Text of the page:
A California bill is designed to protect the identity of online critics and whistleblowers who post negative comments about a company on the Web.
A range of free-speech activists are supporting a bill that would require Internet service providers (ISPs) to notify customers if their identity is going to be revealed. The ISPs would have to tell the customers either by U.S. mail or through a notice on the bulletin board where the posting appeared. Once notified, the customers would have a chance to file an objection.
The bill, which is still in its early stages, was heard in the Assembly Judiciary Committee on Tuesday but has not yet garnered enough votes to move out of that committee. It would still have to pass through an appropriations committee before the full assembly and senate have a chance to vote on it.
The measure, Assembly Bill 1143, is designed to protect the identity of online critics and whistleblowers who post negative comments about a company on the Web. It's also aimed at stemming the flow of so-called John Doe cases.
Those cases, which have skyrocketed in recent years, are filed by companies in an attempt to unmask those who disparage them in Internet chat rooms. Often, companies that issue such legal threats don't follow up with legal action and are merely trying to learn the identities of critics, a practice roundly condemned by civil liberties groups. A free-speech coalition, including the Electronic Frontier Foundation, the American Civil Liberties Union and the Privacy Rights Clearinghouse, is pushing the bill, which was drafted by The Samuelson Law, Technology and Public Policy Clinic at the University of California, Berkeley.
Cindy Cohn, legal director of the Electronic Frontier Foundation said the measure would stem attempts to silence critics, who might be pointing out legitimate problems of a company.
"The Internet is really empowering a whole range of folks to participate in discussions about stocks they own," Cohn said.
Most ISPs, including major companies such as Microsoft, EarthLink, Yahoo and America Online, already notify customers who are the target of such actions, mainly via e-mail. Notification allows individuals to decide on a response to the threats. But sometimes smaller ISPs immediately reveal the identity of the critic without letting their customers defend themselves and their postings.
Still, even those ISPs that already notify their customers say the bill goes too far. Yahoo, for example, said it agrees with the intention of the bill--protecting customers from unfair attempts to reveal their identity--but that the measure would unfairly burden the Internet company.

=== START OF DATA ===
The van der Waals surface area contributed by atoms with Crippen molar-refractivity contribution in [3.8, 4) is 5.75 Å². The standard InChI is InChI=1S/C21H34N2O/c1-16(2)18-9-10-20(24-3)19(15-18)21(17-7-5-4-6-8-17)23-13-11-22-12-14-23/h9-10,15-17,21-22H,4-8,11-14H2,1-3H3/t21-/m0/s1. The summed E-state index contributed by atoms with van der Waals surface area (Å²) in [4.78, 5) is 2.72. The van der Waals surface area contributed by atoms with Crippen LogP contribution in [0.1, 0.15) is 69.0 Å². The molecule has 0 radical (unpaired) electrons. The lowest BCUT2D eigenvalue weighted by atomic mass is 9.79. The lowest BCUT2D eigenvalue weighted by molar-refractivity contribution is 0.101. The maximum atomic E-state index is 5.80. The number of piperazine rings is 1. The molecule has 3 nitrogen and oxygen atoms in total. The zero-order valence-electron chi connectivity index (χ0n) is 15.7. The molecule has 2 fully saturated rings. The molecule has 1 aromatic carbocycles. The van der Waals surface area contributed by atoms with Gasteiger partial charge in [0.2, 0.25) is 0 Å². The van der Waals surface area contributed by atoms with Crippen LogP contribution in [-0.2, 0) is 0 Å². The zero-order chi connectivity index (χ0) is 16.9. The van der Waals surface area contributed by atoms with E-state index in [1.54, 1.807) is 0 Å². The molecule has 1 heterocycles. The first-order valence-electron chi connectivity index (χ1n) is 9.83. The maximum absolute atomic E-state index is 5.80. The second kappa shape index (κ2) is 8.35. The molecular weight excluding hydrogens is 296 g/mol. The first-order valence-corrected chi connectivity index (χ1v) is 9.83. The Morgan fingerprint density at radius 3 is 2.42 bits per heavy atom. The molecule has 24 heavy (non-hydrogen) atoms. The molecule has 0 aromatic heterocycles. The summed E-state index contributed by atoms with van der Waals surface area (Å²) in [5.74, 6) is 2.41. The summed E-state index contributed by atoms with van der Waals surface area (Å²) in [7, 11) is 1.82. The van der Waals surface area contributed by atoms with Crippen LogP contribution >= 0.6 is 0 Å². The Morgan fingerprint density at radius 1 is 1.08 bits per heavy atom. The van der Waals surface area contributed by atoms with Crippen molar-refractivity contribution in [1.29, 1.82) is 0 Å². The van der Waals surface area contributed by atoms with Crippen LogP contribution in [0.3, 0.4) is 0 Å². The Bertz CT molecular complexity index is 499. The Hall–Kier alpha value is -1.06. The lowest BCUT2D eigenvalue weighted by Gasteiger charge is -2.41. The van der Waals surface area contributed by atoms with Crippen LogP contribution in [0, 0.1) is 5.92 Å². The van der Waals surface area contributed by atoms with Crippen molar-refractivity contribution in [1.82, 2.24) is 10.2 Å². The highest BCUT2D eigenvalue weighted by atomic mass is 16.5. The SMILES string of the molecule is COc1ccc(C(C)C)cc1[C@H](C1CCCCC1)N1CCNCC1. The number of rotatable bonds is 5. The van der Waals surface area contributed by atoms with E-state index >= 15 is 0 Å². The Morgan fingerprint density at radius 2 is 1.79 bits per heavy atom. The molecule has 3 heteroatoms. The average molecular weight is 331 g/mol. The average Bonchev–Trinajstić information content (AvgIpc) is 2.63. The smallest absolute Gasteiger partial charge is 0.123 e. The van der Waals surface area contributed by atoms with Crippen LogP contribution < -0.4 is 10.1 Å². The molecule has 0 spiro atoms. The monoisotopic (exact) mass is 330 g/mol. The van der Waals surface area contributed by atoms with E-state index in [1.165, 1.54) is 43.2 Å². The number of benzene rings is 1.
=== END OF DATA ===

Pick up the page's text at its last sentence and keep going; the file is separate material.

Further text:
"AB 1143 would impose complex notice obligations and potential liability on Internet companies who are not parties to John Doe litigation," company representatives wrote in a letter to bill sponsor Assemblyman Joseph S. Simitian, D-Palo Alto, last week. "Asking an Internet company to act as an intermediary and to bear liability for being a witness to facts in litigation is comparable to placing such burdens on an eyewitness of a hit run accident, or on a university for postings on a bulletin board in the student union."
Simitian called the concerns of ISPs "legitimate, but overstated."
"These are folks who have set themselves up in business to be the middleman," Simitian said.
Because it would be a state law, the bill, if passed, would affect only those companies that operate in California. But Simitian said that California is often a trendsetter and that he hopes a law in his state would spark similar legislation in other states and at the federal level.
The issue of identifying anonymous ISP customers has become more prominent lately. Two weeks ago, a federal court said Verizon had 14 days to turn over the name of a subscriber accused of offering music files for download using the Kazaa file-swapping service. The decision sparked an outcry among free-speech advocates. Verizon plans to appeal.
However, that case and the bill don't have any direct bearing on each other because the legislation deals with civil subpoenas at the state level while the court decision involves federal copyright law.